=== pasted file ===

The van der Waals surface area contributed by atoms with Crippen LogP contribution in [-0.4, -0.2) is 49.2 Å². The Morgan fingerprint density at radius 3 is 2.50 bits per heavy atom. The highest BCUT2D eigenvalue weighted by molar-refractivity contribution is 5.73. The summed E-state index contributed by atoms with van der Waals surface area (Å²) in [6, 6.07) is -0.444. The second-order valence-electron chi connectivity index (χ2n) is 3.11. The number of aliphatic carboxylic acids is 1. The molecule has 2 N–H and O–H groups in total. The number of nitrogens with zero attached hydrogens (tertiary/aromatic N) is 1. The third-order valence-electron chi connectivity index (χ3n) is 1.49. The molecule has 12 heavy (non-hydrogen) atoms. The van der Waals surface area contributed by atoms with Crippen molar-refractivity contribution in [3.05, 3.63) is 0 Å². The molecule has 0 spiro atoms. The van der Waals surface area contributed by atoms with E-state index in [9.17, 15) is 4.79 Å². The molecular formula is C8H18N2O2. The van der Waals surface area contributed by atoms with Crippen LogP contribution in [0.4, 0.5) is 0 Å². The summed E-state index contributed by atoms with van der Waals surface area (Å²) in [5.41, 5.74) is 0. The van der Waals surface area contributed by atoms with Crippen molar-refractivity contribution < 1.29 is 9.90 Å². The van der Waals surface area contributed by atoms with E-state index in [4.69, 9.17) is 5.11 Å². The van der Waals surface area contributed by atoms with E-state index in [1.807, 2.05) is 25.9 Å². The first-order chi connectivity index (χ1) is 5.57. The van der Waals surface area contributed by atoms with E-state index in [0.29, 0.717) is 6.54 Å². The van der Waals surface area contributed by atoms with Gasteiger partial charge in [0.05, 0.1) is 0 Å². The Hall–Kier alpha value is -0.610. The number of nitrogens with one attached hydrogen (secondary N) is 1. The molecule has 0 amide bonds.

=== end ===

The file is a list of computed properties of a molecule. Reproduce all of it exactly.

The van der Waals surface area contributed by atoms with Crippen LogP contribution in [-0.4, -0.2) is 49.2 Å². The Morgan fingerprint density at radius 3 is 2.50 bits per heavy atom. The highest BCUT2D eigenvalue weighted by molar-refractivity contribution is 5.73. The summed E-state index contributed by atoms with van der Waals surface area (Å²) in [6, 6.07) is -0.444. The second-order valence-electron chi connectivity index (χ2n) is 3.11. The number of aliphatic carboxylic acids is 1. The molecule has 2 N–H and O–H groups in total. The number of nitrogens with zero attached hydrogens (tertiary/aromatic N) is 1. The third-order valence-electron chi connectivity index (χ3n) is 1.49. The molecule has 12 heavy (non-hydrogen) atoms. The van der Waals surface area contributed by atoms with Crippen molar-refractivity contribution in [3.05, 3.63) is 0 Å². The molecule has 0 spiro atoms. The van der Waals surface area contributed by atoms with E-state index in [9.17, 15) is 4.79 Å². The molecular formula is C8H18N2O2. The van der Waals surface area contributed by atoms with Crippen LogP contribution in [0.4, 0.5) is 0 Å². The summed E-state index contributed by atoms with van der Waals surface area (Å²) in [5.41, 5.74) is 0. The van der Waals surface area contributed by atoms with Crippen molar-refractivity contribution < 1.29 is 9.90 Å². The van der Waals surface area contributed by atoms with E-state index in [4.69, 9.17) is 5.11 Å². The van der Waals surface area contributed by atoms with E-state index in [1.807, 2.05) is 25.9 Å². The first-order chi connectivity index (χ1) is 5.57. The van der Waals surface area contributed by atoms with E-state index in [0.29, 0.717) is 6.54 Å². The van der Waals surface area contributed by atoms with Gasteiger partial charge in [0.05, 0.1) is 0 Å². The Hall–Kier alpha value is -0.610. The number of nitrogens with one attached hydrogen (secondary N) is 1. The molecule has 0 amide bonds.